The personal life of acclaimed actor-slash-director Woody Allen has not been kept secret; on the contrary, it’s been so well documented in the media that his name has basically become a pop culture reference. But what is less known are the intimate details of his troubled relationship with actress Mia Farrow, his controversial marriage to Farrow’s step-daughter, Soon-Yi, and the allegations of sexual assault by his other step-daughter, Dylan Farrow.
Allen v. Farrow is a four part investigative docuseries that follows the fallout of Farrow’s relationship with Allen (though the two were never officially married). It features Dylan, Ronan, and Mia Farrow, guest appearances from Farrow’s other children from her late ex-husband André Previn (Fletcher and Daisy), as well as testimonies from family friends and experts.
Below is a timeline of events in the series
1977: Farrow and her late husband, composer André Previn, adopt Soon-Yi (7 years old) from South Korea.
1979: Allen and Farrow meet for the first time after being introduced following Farrow’s divorce from Previn. The two never married, but had a long and public relationship with Allen adopting some of Farrow’s children.
1980: Farrow adopts Moses Farrow (2 years old) from South Korea.
July 11, 1985: Farrow adopts Dylan (2 weeks old) from Texas.
Dec 19, 1987: Farrow gives birth to Ronan (born Satchel) Farrow with Allen as the presumed father.
December 1991: Allen adopts Dylan and Moses. It is around this time that Allen (then 56) would be having his affair with Soon-Yi (then 21).
January 13, 1992: Farrow discovers Soon-Yi and Allen are having an affair through nude photographs of her step-daughter in Allen’s apartment. In the docuseries, she describes the photos as “graphic.”
August 4, 1992: This was the first instance of when Dylan claimed Allen sexually abused her; Farrow would have been seven years old.
August 5, 1992: A family friend informs Farrow that Dylan’s babysitter caught Allen inappropriately touching Dylan.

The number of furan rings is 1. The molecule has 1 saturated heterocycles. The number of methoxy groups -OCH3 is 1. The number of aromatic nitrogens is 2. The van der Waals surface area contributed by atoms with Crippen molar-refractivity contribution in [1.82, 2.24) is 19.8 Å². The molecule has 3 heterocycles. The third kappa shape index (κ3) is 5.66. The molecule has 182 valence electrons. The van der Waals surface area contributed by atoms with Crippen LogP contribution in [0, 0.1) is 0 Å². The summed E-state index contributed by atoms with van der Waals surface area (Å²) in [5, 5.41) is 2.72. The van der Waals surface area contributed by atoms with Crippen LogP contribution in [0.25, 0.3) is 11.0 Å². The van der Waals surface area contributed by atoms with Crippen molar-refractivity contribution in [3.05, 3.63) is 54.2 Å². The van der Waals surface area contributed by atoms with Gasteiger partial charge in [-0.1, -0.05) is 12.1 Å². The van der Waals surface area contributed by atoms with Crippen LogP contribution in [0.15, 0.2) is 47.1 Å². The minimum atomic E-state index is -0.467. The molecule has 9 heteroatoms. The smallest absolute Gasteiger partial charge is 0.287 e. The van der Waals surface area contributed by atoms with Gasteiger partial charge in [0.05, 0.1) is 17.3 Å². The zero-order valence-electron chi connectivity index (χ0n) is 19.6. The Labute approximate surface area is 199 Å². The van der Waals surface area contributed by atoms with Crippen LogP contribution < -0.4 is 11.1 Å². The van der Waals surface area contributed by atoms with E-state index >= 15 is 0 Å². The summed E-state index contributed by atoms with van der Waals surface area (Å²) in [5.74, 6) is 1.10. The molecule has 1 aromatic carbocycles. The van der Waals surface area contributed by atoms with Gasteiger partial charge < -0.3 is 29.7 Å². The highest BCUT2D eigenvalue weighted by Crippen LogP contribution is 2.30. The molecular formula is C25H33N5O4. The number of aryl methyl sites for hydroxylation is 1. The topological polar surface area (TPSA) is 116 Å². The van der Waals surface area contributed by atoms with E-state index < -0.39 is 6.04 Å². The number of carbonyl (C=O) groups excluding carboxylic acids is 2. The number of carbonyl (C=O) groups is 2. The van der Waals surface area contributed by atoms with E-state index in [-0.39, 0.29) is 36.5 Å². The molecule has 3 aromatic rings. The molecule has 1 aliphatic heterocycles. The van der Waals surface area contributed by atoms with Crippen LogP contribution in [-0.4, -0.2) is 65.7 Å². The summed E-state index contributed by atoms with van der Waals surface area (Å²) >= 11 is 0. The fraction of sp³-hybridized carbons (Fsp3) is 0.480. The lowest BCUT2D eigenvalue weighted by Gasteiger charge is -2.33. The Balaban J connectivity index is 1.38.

August 13, 1992: Allen sues Farrow for full custody of Ronan, Moses, and Dylan Farrow.
August 17, 1992: Allen goes public with his relationship with his step-daughter, Soon-Yi. An investigation opens on Allen and the allegations of sexual abuse.
August 18, 1992: Allen denies the allegations of child sexual abuse in a public statement. This is not the last time Allen has claimed Farrow is “manipulating” Dylan into making false claims, and members of camp Allen have insisted Farrow has continued to coach Dylan over the years.
March 18, 1993: Allen is found innocent of all charges alleging that he molested Dylan.
May 3, 1993: A controversial statement is put out by John Leventhal, the doctor who theorized that Farrow was coaching Dylan through her accusations. An investigation later reported that Leventhal never interviewed Dylan.
September 24, 1993: A state attorney in Connecticut declined to press charges against Allen despite having “probable cause” and saying that he believes Dylan.
June 7, 1993: Farrow wins full custody of Ronan, Moses, and Dylan Farrow as ruled by New York State Supreme Court Justice Elliot Wilk. The judge also denied visitation rights with Dylan to Allen, citing him as “self-absorbed, untrustworthy, and insensitive.”
January 1994: Allen files an appeal to the custody case.
May 12, 1994: Allen is denied his appeal for custody.
December 23, 1997: Allen marries Soon-Yi in Italy; the two are still together.
November 2013: Dylan gives an interview to Vanity Fair comes out in defense of Allen, where she details the alleged abuse by Allen.
Feb 1, 2014: Dylan Farrow writes a now viral open letter penning the alleged abuse she suffered at Allen’s hands in her youth; it becomes published in the New York Times.
Feb 5, 2014: Moses Farrow comes out in defense of Allen and accuses his adoptive mother, Mia Farrow, of abuse.
Feb 7, 2014: Allen defends himself, again, against the accusations in the
New York Times.
May 11, 2016: Ronan defends Dylan and her struggle in being heard and believed in a column for The Hollywood Reporter.
Dec 7, 2017: Shortly after #MeToo became mainstream, Dylan wrote a Los Angeles Times op-ed about questioning Hollywood’s decision to exile Weinstein, but kept allowing Allen to work despite the allegations against him.
Need a way to watch the docuseries? Subscribe to HBO Max here.
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